Young people to help citizen science project
A new citizen science project will ask young people with experience of mental health problems to help identify gaps and priorities in research in this area. Run by academics at the University of York, citizen science group The Parenting Science Gang, and charities including The Mental Health Foundation, the Youth LIVES project will launch this autumn.
The project will begin with a series of online Q&As between young people and mental health experts. Dr Sarah Knowles, who works in health services research with a particular focus on mental health, is leading the project. She told me that it aims to give young citizen scientists an understanding of the kinds of research currently being done and generate ideas for studies from this. Groups of young people will be teamed up with researchers to help them to co-create studies, being encouraged to be active in the research itself.
Knowles, Research Fellow in Knowledge Mobilisation from the Cochrane Common Mental Disorders Group at the University of York, is also collaborating with Leaders Unlocked, a London-based organisation which specialises in supporting young people to get involved in issues which concern them, including education and justice. In the field of knowledge mobilisation, Knowles explained, there is a focus on developing evidence that is both useful and used – this is done by working with people who will use the information, understanding what they need and co-creating meaningful work.
‘If you go into this work assuming there’s a nice research-shaped gap in people’s minds that you can just fill, you’ll be disappointed!’ she said. ‘People have their own opinions, their own knowledge, and they interact with evidence more critically than we tend to give credit for.’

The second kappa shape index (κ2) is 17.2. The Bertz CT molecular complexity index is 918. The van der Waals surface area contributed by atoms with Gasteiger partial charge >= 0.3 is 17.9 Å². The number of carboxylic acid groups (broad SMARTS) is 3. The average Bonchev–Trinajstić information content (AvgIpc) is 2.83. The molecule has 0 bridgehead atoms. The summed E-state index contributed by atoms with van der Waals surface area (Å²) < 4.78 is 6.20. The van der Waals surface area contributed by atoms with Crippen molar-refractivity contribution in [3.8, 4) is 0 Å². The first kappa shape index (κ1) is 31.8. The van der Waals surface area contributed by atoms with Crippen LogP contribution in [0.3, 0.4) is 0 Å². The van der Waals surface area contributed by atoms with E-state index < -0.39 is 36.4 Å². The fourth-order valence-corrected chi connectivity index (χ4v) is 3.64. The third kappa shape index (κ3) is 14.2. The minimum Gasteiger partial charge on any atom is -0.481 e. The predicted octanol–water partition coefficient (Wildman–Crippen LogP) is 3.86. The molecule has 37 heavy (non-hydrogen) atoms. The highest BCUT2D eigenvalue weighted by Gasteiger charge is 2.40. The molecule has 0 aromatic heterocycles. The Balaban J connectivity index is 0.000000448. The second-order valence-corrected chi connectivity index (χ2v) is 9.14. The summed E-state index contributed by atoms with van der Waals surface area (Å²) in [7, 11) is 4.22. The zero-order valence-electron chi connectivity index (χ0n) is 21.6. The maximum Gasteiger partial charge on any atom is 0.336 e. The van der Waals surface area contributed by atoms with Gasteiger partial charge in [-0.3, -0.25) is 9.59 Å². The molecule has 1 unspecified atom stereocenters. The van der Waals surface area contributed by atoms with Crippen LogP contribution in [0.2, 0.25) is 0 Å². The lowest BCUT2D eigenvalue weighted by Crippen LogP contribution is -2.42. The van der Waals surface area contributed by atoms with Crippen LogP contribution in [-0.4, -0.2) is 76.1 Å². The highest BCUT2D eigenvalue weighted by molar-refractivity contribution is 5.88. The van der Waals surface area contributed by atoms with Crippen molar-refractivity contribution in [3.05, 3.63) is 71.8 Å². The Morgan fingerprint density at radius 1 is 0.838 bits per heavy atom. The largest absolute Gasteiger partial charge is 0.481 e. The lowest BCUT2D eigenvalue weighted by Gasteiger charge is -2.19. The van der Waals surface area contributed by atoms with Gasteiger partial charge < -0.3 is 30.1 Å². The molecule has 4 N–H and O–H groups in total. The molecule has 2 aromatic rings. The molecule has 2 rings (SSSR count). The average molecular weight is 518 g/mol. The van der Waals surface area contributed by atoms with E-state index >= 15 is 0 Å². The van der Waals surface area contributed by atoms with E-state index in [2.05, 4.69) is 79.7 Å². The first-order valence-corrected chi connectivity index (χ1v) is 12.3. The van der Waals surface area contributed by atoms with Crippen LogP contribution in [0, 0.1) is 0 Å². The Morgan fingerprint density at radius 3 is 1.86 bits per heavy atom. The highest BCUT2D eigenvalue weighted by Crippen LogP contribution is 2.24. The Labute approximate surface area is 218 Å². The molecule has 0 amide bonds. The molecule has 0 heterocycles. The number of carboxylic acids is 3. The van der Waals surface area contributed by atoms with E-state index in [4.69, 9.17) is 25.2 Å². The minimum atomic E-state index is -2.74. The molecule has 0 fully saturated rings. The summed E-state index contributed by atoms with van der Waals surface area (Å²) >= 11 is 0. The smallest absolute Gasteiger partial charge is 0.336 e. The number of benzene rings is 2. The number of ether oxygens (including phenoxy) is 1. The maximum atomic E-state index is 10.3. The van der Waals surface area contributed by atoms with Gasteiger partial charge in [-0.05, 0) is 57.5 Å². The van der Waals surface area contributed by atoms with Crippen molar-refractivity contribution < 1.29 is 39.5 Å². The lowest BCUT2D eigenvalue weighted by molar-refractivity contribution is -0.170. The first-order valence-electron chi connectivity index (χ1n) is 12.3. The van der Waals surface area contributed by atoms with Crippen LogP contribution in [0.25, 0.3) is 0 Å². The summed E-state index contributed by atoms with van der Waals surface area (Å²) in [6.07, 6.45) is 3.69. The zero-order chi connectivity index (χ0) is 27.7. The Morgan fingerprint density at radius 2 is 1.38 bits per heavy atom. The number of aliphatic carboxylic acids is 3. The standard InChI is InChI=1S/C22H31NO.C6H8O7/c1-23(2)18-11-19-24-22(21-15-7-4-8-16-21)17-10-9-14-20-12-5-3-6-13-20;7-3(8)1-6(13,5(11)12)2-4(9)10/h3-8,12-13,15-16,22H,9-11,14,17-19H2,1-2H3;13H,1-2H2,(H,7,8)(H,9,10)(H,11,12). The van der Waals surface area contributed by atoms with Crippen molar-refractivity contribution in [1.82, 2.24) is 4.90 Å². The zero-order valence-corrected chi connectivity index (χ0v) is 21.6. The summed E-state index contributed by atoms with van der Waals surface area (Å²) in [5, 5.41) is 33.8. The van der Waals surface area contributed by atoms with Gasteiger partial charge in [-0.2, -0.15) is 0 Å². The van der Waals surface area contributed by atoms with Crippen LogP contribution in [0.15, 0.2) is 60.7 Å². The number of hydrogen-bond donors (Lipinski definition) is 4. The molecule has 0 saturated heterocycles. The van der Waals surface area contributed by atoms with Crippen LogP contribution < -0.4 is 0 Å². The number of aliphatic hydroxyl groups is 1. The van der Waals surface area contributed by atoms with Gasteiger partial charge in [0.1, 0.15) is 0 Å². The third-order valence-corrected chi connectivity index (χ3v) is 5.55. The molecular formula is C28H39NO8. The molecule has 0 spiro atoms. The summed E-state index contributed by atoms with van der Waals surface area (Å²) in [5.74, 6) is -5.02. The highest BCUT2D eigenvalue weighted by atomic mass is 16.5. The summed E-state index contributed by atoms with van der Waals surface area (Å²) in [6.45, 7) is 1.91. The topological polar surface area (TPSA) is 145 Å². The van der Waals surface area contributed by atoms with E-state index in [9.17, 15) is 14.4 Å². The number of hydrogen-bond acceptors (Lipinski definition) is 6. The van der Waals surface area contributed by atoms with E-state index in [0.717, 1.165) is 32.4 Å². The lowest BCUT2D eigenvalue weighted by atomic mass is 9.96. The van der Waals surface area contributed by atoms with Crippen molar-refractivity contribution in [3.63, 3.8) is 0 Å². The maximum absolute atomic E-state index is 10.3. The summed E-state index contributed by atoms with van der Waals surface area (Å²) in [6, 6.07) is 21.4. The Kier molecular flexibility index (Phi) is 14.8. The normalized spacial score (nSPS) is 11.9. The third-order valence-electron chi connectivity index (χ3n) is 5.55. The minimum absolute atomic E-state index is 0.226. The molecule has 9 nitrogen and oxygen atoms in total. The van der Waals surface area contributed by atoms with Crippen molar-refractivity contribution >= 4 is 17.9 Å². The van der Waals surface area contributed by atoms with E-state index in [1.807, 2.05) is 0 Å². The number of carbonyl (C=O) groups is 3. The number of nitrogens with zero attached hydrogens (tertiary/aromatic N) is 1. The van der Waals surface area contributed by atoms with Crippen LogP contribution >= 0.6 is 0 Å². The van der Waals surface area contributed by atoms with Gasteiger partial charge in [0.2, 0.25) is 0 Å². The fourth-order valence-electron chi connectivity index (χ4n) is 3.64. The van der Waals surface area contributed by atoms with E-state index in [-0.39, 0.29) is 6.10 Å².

Knowles was inspired to launch the project after working on a Cochrane Mental Health Children and Young People Satellite, led by Associate Professor Dr Sarah Hetrick (University of Auckland). Hetrick had been working on co-producing priority outcomes for a systematic review and asked Knowles to run a similar study running online workshops with people aged 18 to 21 asking what they would prioritise in a systematic review of interventions for self-harm. Knowles said their feedback blew her away. ‘For example, straight away they said that reduction in self-harm shouldn’t be the number one priority, because actually recovery and relapse are “a wiggle” not a straight line (their word!) and because this was focusing on the consequences not the cause. They wanted to focus on emotions and coping skills. They also had a much more holistic view – it wasn’t just about changing the individual behaviour, but understanding the context of shame and stigma around self-harm, and so the need to change the environment and attitudes around it.’
Knowles said this made her even more keen to work with young people and involve them throughout the work, rather than just asking for feedback on a single aspect. ‘I’m really keen to see how a citizen science way of working compares with the things we’d typically do. So far, I think there’s a much bigger focus in citizen science on the activity itself being meaningful and valuable – so does the young person learn a new skill, or earn something for their CV, or just have a really fun time?’
She added: ‘In health involvement, we tend to focus on what the researchers can get from the people involved, rather than thinking about how to make it a rewarding experience for them.’
For more on youth involvement in research see: https://generationr.org.uk
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